Editor’s note: The following letter was addressed to U.S. Sen. Barack Obama (D-Illinois).
I am deeply concerned about your position on the war in Iraq. You are failing to distinguish your position from that of the Bush administration, which, in my opinion, makes you a phony and useless in Washington as my elected representative. For example, why were you not visible during the recent antiwar demonstrations with your colleague Rep. Cynthia McKinney? Why are your statements miles shy of those of Wisconsin Sen. Russ Feingold? What good can come of another minute on the ground in Iraq?
Our Illinois schools crumble and New Orleans suffers while billions are channeled into President George W. Bush’s crony accounts. That smug man today appoints another personal confidant to run our highest judiciary. ... You must stop this. While you glad hand and bumble around like a new kid, your opinions matter to us here in Illinois. We did not elect “naive”!
It appears you are being seduced as a junior senator into wishing for that power that comes from the inner circles. Your failure is all the more disappointing because of the popularity you achieved during your election campaign. Rather than raise the promise of empowerment and leadership in the Democratic Party, you are adding momentum to its assumption into Republican Party policy. You are becoming lost as a populist representative.
I supported you because of my dear friend, GeorgeAnne Duckett. At the present rate, I would not do so again. Wake up, Obama. Get on track. Build a new America from the heartland of the Midwest that elected you.
From the Nov. 23-29, 2005, issue of The Rock River Times:
Editor’s note: The following letter from U.S. Sen. Barack Obama (D-Ill.) is in response to a letter from Rockford resident David Stocker. Stocker’s letter appeared as a Letter to the Editor in the Oct. 12-18, 2005, issue of The Rock River Times.
Thank you for contacting me with your strong opposition to our policy in Iraq.
When I ran for the Senate, I opposed the resolution that authorized the use of force in Iraq. The threat was not imminent. There was no connection between Saddam Hussein and 9/11.
The Administration had no clear strategy to piece Iraq back together.
At the time, voicing opposition to the war in Iraq was not a politically popular thing to do. I spoke out because I believed it was the right thing to do. The same principle—doing the right thing—is guiding my decision-making on Iraq today.
The Administration’s handling of the war and reconstruction efforts in Iraq have been badly mismanaged. This is not a partisan assessment as several leading Republicans in Congress have also been critical of the Administration’s efforts in Iraq. The best course of action for the U.S. is to bring our troops home as soon as possible, while giving the Iraqi people a reasonable chance to govern their own affairs, and preventing Iraq from collapsing into complete civil war and chaos.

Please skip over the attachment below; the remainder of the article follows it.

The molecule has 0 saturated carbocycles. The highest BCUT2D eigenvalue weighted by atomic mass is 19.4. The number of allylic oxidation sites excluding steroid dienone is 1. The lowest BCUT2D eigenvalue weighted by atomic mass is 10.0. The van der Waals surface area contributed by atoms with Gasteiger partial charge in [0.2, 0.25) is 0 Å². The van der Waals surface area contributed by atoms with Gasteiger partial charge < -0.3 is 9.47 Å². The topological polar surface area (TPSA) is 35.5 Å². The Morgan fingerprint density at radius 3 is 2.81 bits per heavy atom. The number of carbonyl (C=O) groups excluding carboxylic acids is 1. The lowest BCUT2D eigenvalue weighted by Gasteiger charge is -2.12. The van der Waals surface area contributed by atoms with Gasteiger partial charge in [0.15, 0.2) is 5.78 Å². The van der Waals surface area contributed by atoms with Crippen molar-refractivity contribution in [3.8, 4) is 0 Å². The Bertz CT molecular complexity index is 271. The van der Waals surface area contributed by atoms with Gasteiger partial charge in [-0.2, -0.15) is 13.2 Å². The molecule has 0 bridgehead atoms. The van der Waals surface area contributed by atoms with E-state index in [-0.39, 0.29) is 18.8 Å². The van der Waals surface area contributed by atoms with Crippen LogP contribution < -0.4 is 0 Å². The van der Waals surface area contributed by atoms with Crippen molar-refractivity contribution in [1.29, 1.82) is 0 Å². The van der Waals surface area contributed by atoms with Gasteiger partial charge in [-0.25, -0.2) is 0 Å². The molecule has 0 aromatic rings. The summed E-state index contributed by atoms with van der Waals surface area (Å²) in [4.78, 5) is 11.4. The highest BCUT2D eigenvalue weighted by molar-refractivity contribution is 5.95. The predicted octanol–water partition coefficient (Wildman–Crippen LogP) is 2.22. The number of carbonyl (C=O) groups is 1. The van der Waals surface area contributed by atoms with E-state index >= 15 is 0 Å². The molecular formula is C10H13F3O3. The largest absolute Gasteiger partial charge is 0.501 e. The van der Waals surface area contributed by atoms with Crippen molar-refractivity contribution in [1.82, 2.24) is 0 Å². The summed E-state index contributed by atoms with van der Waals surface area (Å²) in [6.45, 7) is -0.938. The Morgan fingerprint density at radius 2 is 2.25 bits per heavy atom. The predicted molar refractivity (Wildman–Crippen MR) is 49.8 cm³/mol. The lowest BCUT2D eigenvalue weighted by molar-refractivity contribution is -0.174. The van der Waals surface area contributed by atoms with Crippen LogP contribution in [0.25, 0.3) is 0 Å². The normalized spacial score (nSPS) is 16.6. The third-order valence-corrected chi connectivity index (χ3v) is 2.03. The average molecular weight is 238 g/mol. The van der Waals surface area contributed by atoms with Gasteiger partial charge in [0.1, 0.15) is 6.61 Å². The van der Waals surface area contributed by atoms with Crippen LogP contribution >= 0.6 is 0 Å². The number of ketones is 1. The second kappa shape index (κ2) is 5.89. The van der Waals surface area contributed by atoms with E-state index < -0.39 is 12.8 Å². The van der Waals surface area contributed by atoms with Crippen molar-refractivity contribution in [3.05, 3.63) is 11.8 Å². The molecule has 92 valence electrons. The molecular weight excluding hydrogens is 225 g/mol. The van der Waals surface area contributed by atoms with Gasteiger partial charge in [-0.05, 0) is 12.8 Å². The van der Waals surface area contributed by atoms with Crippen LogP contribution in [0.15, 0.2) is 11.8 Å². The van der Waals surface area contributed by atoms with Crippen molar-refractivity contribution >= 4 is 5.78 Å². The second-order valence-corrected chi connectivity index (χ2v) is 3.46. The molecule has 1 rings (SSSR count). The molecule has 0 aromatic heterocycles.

During a recent hearing in the Senate Foreign Relations Committee, I pressed Secretary [of State Condoleezza] Rice on a number of issues, including:
The length of time the Bush Administration is committed to holding that country together, if Iraq’s political parties do not form the type of government that the Administration envisions;
The issue of the shift in rationale for war from weapons of mass destruction to a much broader mission of bringing democracy to the broader Middle East, and its implications on our mission in Iraq;
The Administration’s definition of success in Iraq; and
The contingency plans (or lack thereof) that the Administration possesses in the event that the political process collapses under its own weight.
Other members of the Foreign Relations Committee questioned Secretary Rice on the Administration’s plans on Syria, a flexible timetable for withdraw from Iraq, and the ability (or inability) of the Iraqi constitution to reconcile fundamental differences between the various ethnic groups.
Secretary Rice’s response to the Committee was entirely unsatisfactory due to the lack of information about an exit strategy. The Administration continues to provide only open-ended, vague commitments without clear guideposts to whether we are succeeding or failing. Secretary Rice spoke about “conditions-based withdrawal,” but has not put forward any meaningful benchmarks or measures that outline what these conditions might be. The Administration simply cannot be given a pass on this point.
As tempting as it is to call for an immediate and complete withdrawal, I think it is important that we stage any eventual withdrawal so as to minimize the potential risk of a destabilizing civil war and widespread ethnic conflict. Not only could this result in the deaths of thousands of Iraqis, but it could lead to a situation where the U.S. could be forced to expand its military presence in Iraq.
I do believe, though, that after the Dec. 15th elections, the question should be when, and not if, our troops come home. If the Iraqis are serious about keeping the country together, they must arrive at the political compromises necessary to do so, and facilitate the objective of drawing down U.S. troops next year.
My main goal now is forcing the Administration to put forward specific benchmarks to do that. With ratification of the Iraqi constitution and the pending election of a new government, two major Administration benchmarks will have been met. And it will be time to tell the American people how this engagement is going to end.
Thank you again for writing. Please feel free to keep in touch with me on this and any other issue of concern to you.
United States Senator